Manohari Singh: He (SDB) always maintained a style of his own. He always gave good music and his songs used to be like nature, like ‘matti’ smell, like earth smell. His music used to be like that. Folk tunes, Bhatiali, all this sort of east Bengal Bhatiali and east Bengal folk tunes also, all tunes of our nature, not ready made composed but natural songs. From that kind of tunes he used to develop and make songs.
Q. When did you meet him first, can you please tell us?
MS: I met him in 1958, when I came to Bombay from Calcutta. Salil Choudhary brought me here. Salilda was very fond of me. We met in Calcutta when I was working for HMV – Calcutta. I was very young, some 24-25 years of age. In 1958 he brought me here. He used to tell me every time when he used to come back from Bombay, Salilda used to tell me, ‘There is nothing left in Calcutta now, see all this partition and all. Not much pictures also. Everything is finished in Calcutta. Come with me’, all the time he used to say.
In 1958 I came with him and he introduced me to every Music Director. We started from Juhu side. In Juhu there was nothing, only some Bungalows of Anil Biswas, Kishoreda and song writer cum dancer Prem Dhawan. Salilda lived in Andheri east, across the level crossing. He had a music room in Bimal Roy’s Mohan studios.
Then Salilda brought me and said let’s go and meet all the music directors. First he took me to Anil Biswas, then to Kishoreda who was staying next to him.
After that Salilda took me to Naushad Saab, he was staying at Carter Road. Then he introduced me to C. Ramchandra, staying in a Bungalow in that corner. Anna was staying there. He used to be called ‘Anna’. Chitra Gupta and Madan Mohan were also staying in Khar area. Then he took me to Mahalaxmi famous Studio and introduced me to Shankar-Jaikishan and then Nayyar Sahib.
* * * * *
Then he told me let’s go to Burman Dada’s house. Then we went to Dada’s house, ‘The Jet’. Burman Saab was told, ‘He plays Flute, he plays Saxophone’ and he said “Good, send him tomorrow. I have some background work in Bombay Lab.”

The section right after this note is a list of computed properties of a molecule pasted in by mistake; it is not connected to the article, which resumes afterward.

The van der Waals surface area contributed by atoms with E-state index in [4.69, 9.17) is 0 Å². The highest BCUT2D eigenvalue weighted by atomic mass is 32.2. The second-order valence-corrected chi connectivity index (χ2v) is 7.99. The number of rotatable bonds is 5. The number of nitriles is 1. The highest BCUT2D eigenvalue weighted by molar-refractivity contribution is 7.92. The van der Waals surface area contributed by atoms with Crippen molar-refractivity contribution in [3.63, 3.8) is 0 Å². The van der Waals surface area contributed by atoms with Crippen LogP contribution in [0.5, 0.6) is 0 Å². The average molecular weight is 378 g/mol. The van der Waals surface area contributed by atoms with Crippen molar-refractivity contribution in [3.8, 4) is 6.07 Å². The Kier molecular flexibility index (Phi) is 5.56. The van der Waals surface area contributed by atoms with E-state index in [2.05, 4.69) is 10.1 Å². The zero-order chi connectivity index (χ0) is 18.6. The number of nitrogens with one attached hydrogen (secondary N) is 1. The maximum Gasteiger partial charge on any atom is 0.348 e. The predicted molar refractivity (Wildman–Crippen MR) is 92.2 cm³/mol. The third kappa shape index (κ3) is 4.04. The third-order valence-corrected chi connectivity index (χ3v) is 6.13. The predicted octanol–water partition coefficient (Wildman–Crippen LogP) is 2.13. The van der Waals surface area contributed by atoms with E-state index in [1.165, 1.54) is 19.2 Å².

After one or two days I was called to Bombay Lab by Burman Saab for background music of ‘Sitaron Se Aage’ (1958). I played some key flute, but couldn’t get chance to play the saxophone because the situation was like that, the music was like that. Laxmikant (of the Laxmikant-Pyarelal fame) was playing the mandolin, and Sumant Raj was there for flute, and Jaidev was there very much as an assistant, and Pancham was also there,
After I played whatever was given to me, then Laxmikant came to me and asked me, ‘Accha aap kidhar, Calcutta se aaye. To, kya-kya bajate hain’. I told him. RD and Sumant Raj also came, all musicians came to me. They all said very good, very good, ‘Aap aisa-aisa bajate hain, bahut accha hai. Aap idhar rehne wale hain?’ I said yes, yes.
* * * * *
Those days all the musicians used to come and they never used to stay here for long. They used to come and go. From Calcutta so many musicians came, after one month or so, ‘bhag gaya’. Those days in ’57, ’58, ’59 so many musicians came for one month, one and half month and go back. Unless and until they get a good break, then only they will have confidence and stay back. Again they used to come back. Musicians like Shiv Kumar; he came once, and went back. And again he came back. Away from home, they were all scared and unhappy in new surroundings.
* * * * *
So, after playing flute for ‘Sitaron Se Aage’, I was called by Burman Saab once or twice for some other picture. Then after that for some time I wasn’t called. Then I went and met Pancham. There Laxmikant was there for some sitting. Laxmikant asked me ‘Aap Mandolin bhi bajate hain na’. I said yes. ‘Accha aap Mandolin leke aao kal. Kal aap Mandolin leke aayenge Navketan mein.’ So I went there with Mandolin. Then I played that song of ‘Kala Bazaar’ (1960), Laxmikant and myself, ‘Achcha ji main haari, piya maan jao na’.
* * * * *
Q. So he had a heart attack?
MS. Attack he had.
Q. Which was the first time?
MS. First time…, once he had eye operation at that time he had a little problem. Then after that, in his last year he had a heart attack, when he died.
Q. Dada, ‘Aradhana’ (1969) picture I will come to. In Aradhana, Kersi was there, and you were also there?
Q. I talked to Kersi Lord that day, and he said that it was purely S. D. Burman’s music, and during the recording of song ‘Roop Tera Mastana’, RDB wasn’t even present.
MS: Yes. That’s correct, what Kersi said.
Aapko main batata hoon, that gaana bante bante finally uska jab finishing banta hai na, finishing mein aata hai na, uska kuch shape alag ban jaata hai. Bol aata hai, bol ka wajan ho jaata hai, bolon ko wajan mein daalne se, idhar udhar karte karte, gaana shuruaat hota hai ek type ka tune mein; aur usko sajaate-sajaate, usko banaate-banaate, finally uska shape change ho jaata hai.
Woh ‘Roop Tera Mastana’, woh Dada ka hi gaana tha, woh gaane ko usne hi banaaya tha; Dada ne. Phir Kishoreda ne kuch idea diya, wajan diya, Kishoreda ne, ki aisa kuchh karenge gaane ke bol ko, ‘Roop tera mastana’ gaane ke bol ko thoda thoda wajan dekar phir baad mein Dada bola to “Arre Kishore, achcha us ko tune bana diya. Arre bahut achcha kiya tune Kishore, achcha usko bana diya”.